Elementum formally announced its market launch today (although it ‘soft launched’ a few months ago in terms of its website). It is an 18 month old supply chain start up that was funded and incubated at $24B contract manufacturer Flextronics, but has now taken on $44M in Series B funding from Lightspeed Venture Partners. It is located in Mountain View, has over 50 people working for it, and has ‘released’ three of its mobile products called Transport, Exposure, and Perspective. I only caveat the word ‘released’ because basically the only customer really using the product is Flextronics (also the dominant primary investor), but over a dozen of Flextronics’ roughly 1,000 customers have been kicking the tires on the products (more on this later), and at least two, Dyson and Enphase Energy, have signed on. Spend Matters will report back on the progress being made as those implementations progress meaningfully.
Basically, the above products are mobile-based visibility products. Transport offers visibility into existing shipments and offers predictive and rules-based alerts to notify managers of any potential delays. Exposure is a supply chain risk management product that is most similar to Resilinc. It monitors various external content sources and then based on an adverse event at a certain location, a perimeter is established, impact analyses run to determine affected locations, suppliers (and eventually suppliers’ suppliers), components, and products (with associated revenues/margins), and appropriate personnel notified and hounded until the problems are resolved. Finally, Perspective offers a mobile dashboard with a variety of KPIs regarding supplier delivery performance, working capital, cycle time, and a few others.
Unfortunately, the products understandably are currently 'tightly coupled’ to the Flextronics supply chain, and until Elementum releases its “SDK” (solution/software development kit) for customers to hook up their own supply chain data (a somewhat non-trivial exercise), the dashboards will basically be tuned by Elementum to only display the Flextronics portion of the supply chain relevant to Flextronics customers who’d purchase these mobile applications.
The solutions have also been designed to run across multiple mobile platforms (Android, iOS, etc.), but will clearly require PC browser interfaces for power users who want to work on larger data sets of tabular data and other UI features poorly suited to small touch devices. The applications are almost toy-like in their simplicity, and not always in a good way, but, although the products may lack some functional depth in the short term, there is a hell of a lot of thoughtful design and impressive technology under the hood with regards to its massively scalable and secure platform built on an open and service oriented architecture. Just read the product sheets on the website and the technical job postings out on the Web to get an idea of what I’m talking about.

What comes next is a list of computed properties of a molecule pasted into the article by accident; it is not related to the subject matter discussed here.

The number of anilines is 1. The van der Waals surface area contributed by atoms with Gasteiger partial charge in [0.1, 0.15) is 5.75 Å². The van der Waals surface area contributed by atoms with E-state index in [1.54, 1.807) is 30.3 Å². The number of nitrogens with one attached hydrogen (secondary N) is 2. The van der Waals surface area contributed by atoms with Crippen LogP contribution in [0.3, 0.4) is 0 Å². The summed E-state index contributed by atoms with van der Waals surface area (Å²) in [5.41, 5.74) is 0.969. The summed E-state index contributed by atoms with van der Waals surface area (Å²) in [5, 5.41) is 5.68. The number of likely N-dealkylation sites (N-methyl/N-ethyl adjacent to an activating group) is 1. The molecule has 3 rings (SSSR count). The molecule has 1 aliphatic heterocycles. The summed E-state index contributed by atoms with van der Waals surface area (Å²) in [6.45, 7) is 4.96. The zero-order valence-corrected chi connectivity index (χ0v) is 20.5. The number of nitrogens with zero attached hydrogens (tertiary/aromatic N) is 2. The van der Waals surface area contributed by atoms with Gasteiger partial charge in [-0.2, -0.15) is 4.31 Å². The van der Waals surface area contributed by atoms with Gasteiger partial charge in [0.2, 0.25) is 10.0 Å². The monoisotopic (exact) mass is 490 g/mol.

Eventually, the products will transition from just cool smartphone/tablet based supply chain event management applications that Flextronics customers can show off on the golf course to more hardened response management and collaborative applications that any supply chain participant could use. The CEO of Elementum, a confident former McKinsey consultant named Nader Mikhail, is looking to “build the next $10B cloud computing company." More accurately, Mike McNamara, the CEO of Flextronics, is looking for Nader to help him “pivot from a global manufacturer to a global supply chain solutions company. I expect great things in the coming years as he [Nader] revolutionizes the supply chain world through his leadership of Elementum."
In the ‘case study’ video on Elementum’s website, Mike holds up a smart phone and declares “On Elementum, I run my supply chain on this!” He also touts the “Elementum layer on top of Flextronics scale” and says that “If your supply chain is not real-time, mobile, and connected, I don’t know how you'll run your supply chain in five years.”
Yes, I know, cue the major eye roll here. A lot of bravado for sure. But, it’s not necessarily a bad thing. The supply chain market (and even just the direct procurement aspect of it) does not have a strong cloud-based platform (not just an application suite) with depth, breadth, and technical. There are players with different piece parts, but it is still very early days in the market, and there is clearly a need for strong leadership.
But, should a brick-and-mortar supply chain participant really want to get into the software business? Is it core? Isn’t the market littered with such failed forays? What about the conflicts of interest and channel conflict with existing partners? Does the company have the stomach for the long battle ahead? These are important questions, and there is a back story to this tale that makes it relevant to all practitioners (and providers) in the market beyond this ‘new’ provider.
In Part 2 of this story, we will investigate the business strategy behind this move (i.e., innovation, diversification, synergy, orchestration, brand multiplier enhancement, etc.) and the lessons to be learned (or at least questions to be asked) by current and future players. Stay tuned for the next installment!